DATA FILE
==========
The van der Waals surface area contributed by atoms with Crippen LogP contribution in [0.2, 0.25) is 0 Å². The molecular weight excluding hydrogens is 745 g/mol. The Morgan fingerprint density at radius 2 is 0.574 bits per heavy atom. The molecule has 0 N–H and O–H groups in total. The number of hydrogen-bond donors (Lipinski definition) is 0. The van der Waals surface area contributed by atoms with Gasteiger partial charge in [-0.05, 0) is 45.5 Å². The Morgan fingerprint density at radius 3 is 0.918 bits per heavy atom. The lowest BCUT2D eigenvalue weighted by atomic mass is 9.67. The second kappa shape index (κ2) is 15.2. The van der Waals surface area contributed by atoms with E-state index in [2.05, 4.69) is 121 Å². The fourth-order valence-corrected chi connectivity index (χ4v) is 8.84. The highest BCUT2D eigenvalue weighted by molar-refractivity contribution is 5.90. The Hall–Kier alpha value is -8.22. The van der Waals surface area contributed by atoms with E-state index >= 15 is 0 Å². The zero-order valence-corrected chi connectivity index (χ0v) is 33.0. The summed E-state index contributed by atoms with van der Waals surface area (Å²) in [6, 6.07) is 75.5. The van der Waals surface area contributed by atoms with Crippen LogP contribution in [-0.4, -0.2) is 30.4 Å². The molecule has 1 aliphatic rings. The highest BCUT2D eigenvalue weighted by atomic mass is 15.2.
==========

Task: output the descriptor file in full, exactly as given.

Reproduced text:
The van der Waals surface area contributed by atoms with Crippen LogP contribution in [0.2, 0.25) is 0 Å². The molecular weight excluding hydrogens is 745 g/mol. The Morgan fingerprint density at radius 2 is 0.574 bits per heavy atom. The molecule has 0 N–H and O–H groups in total. The number of hydrogen-bond donors (Lipinski definition) is 0. The van der Waals surface area contributed by atoms with Gasteiger partial charge in [-0.05, 0) is 45.5 Å². The Morgan fingerprint density at radius 3 is 0.918 bits per heavy atom. The lowest BCUT2D eigenvalue weighted by atomic mass is 9.67. The second kappa shape index (κ2) is 15.2. The van der Waals surface area contributed by atoms with E-state index in [2.05, 4.69) is 121 Å². The fourth-order valence-corrected chi connectivity index (χ4v) is 8.84. The highest BCUT2D eigenvalue weighted by molar-refractivity contribution is 5.90. The Hall–Kier alpha value is -8.22. The van der Waals surface area contributed by atoms with E-state index >= 15 is 0 Å². The zero-order valence-corrected chi connectivity index (χ0v) is 33.0. The summed E-state index contributed by atoms with van der Waals surface area (Å²) in [6, 6.07) is 75.5. The van der Waals surface area contributed by atoms with Crippen LogP contribution in [-0.4, -0.2) is 30.4 Å². The molecule has 1 aliphatic rings. The highest BCUT2D eigenvalue weighted by atomic mass is 15.2.